Unionville reworks technology plans

Bring Your Own and infrastructure upgrades planned over next three years

By Mike McGann, Editor, The Times

TabletsEAST MARLBOROUGH — After some revisions, adjustments and reworking, the Unionville-Chadds Ford School is ready to roll out a new technology plan over the next few years, it was announced Monday night.

Board member Kathleen Do recounted the plan — which be formally ratified as part of the yearly budget process — during Monday night’s Board of Education meeting at Chadds Ford Elementary School.

Although early plans to equip students with iPads turned out to be a non-starter, the district is working toward a “Bring Your own Device” or BYD model, where students would be able to bring in their tablets or laptops, connect to the Internet and do instructional work. Devices will be available for those who cannot afford — or forget to bring — devices.

Another new aspect is a Learning Management System — or LMS — which works a little bit like the content management system used to produce digital newspapers such as this one, but is tailored to the needs of educators, students and parents. The LMS will provide a more uniform presentation of information, ranging from class requirements to assignments — and be simpler for the teachers to add information to.

Additionally, this will help the district adapt as publishers slowly transition printed text to digital versions.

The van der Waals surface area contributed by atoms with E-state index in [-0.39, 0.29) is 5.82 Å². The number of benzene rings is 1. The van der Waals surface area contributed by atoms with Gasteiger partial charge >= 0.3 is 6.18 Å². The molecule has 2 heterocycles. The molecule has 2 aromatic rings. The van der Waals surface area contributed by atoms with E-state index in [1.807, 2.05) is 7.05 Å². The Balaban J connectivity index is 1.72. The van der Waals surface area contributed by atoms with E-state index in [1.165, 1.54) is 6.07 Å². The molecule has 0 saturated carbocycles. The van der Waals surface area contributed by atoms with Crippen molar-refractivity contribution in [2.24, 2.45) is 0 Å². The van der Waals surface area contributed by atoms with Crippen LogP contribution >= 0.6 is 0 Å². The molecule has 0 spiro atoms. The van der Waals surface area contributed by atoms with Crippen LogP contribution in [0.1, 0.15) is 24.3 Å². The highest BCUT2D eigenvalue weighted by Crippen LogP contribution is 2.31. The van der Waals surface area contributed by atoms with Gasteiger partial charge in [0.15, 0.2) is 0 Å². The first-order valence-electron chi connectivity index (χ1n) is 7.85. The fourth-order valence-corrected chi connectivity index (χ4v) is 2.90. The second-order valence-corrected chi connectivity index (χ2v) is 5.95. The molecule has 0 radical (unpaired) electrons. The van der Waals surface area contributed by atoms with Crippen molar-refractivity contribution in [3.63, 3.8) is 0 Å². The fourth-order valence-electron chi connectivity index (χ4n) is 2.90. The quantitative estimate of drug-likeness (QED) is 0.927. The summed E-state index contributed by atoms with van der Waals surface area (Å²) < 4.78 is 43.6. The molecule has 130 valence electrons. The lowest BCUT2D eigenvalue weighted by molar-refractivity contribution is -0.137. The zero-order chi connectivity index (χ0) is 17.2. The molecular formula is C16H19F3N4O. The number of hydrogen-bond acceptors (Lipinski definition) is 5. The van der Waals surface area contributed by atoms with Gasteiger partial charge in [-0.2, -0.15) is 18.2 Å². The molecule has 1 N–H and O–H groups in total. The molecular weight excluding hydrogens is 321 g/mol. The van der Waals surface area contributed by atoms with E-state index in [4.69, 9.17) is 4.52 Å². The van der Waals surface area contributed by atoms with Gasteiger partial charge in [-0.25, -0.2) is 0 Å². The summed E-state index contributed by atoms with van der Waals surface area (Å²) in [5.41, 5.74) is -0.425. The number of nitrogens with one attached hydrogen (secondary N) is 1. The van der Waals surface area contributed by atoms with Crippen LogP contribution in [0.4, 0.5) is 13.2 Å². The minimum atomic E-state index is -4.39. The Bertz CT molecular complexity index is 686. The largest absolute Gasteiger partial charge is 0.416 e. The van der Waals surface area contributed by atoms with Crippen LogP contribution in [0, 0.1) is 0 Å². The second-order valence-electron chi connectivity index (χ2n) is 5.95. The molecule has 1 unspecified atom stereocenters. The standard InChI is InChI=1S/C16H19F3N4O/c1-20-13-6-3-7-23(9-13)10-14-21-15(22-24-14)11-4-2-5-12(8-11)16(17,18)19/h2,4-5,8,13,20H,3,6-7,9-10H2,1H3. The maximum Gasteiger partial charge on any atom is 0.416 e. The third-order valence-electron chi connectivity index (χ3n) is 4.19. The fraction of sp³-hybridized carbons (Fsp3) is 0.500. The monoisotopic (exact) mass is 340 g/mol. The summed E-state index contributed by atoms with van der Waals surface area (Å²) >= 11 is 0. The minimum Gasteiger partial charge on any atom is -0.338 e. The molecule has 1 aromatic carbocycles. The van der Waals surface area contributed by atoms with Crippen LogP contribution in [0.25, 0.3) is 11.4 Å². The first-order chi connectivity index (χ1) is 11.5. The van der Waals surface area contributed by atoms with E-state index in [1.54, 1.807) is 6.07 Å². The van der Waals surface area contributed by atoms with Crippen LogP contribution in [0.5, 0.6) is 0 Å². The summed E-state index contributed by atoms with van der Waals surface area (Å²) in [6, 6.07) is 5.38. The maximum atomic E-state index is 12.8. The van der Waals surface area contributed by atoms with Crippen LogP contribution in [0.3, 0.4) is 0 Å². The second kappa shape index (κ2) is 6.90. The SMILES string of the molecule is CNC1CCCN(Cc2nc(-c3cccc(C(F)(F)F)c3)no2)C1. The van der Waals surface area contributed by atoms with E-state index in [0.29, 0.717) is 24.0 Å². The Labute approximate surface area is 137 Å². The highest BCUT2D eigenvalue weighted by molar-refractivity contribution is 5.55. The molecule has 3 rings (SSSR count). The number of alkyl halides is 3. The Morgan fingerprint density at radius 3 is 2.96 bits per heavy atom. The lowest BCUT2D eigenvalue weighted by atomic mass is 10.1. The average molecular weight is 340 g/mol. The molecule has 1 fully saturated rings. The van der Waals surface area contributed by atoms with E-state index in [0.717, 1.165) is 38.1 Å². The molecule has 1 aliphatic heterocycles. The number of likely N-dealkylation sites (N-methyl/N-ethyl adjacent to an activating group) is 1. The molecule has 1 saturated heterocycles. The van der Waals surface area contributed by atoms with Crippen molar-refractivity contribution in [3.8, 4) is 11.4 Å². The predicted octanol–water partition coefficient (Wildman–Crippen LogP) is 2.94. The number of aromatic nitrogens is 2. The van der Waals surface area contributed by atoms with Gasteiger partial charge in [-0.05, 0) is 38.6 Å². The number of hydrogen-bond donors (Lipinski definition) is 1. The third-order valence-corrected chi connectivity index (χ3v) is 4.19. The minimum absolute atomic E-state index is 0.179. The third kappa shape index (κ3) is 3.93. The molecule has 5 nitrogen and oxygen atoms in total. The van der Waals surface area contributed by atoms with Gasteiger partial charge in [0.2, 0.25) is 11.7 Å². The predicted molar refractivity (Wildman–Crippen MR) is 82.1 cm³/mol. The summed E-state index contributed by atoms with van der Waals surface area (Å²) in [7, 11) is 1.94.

Along with all of this will come major improvements to the digital infrastructure of the six district schools, rolled out over the next few years in phases. This should allow for more robust access to the Internet, as well as internal “intranets” for various forms of school-wide and district-wide information.

Teachers will get enhanced training on the use of internet and digital learning aids — as well as the LMS — as part of ongoing in-service and professional development days.

The initial costs are expected to be built into the 2014-15 budget and discussed at greater length as the budget comes under closer review in the next couple of months.

In other district news, the ongoing discussion about outsourcing and the pilot program being used to replace a small number of departed employees continued, as the Board voted 7-1 to approve a contract with SOS Group to provide custodial services.

District officials say that the pilot program is intended to test both the financial and qualitative impact of hiring some support employees through agencies, thus saving on pension costs. Pension costs — thanks to underfunding by the state legislature and school districts during the 2001-2008 period left the funds short of funds, leading to spikes in the contribution rate on each employee. By hiring through an agency, the district has no liability for pension costs on those employees. The current pilot program, due to end June 30, 2014, limits such hires to 10% of a given job category.

Board member Do again expressed her opposition to outsourcing, noting the impact that such employees — especially custodians — have on the welfare of the district’s students, including safety.

“Custodians are the unsung heroes of our schools,” Do said, noting they are often called upon to assist with students, know the buildings well and know who should — and shouldn’t — be in the building at any given time.


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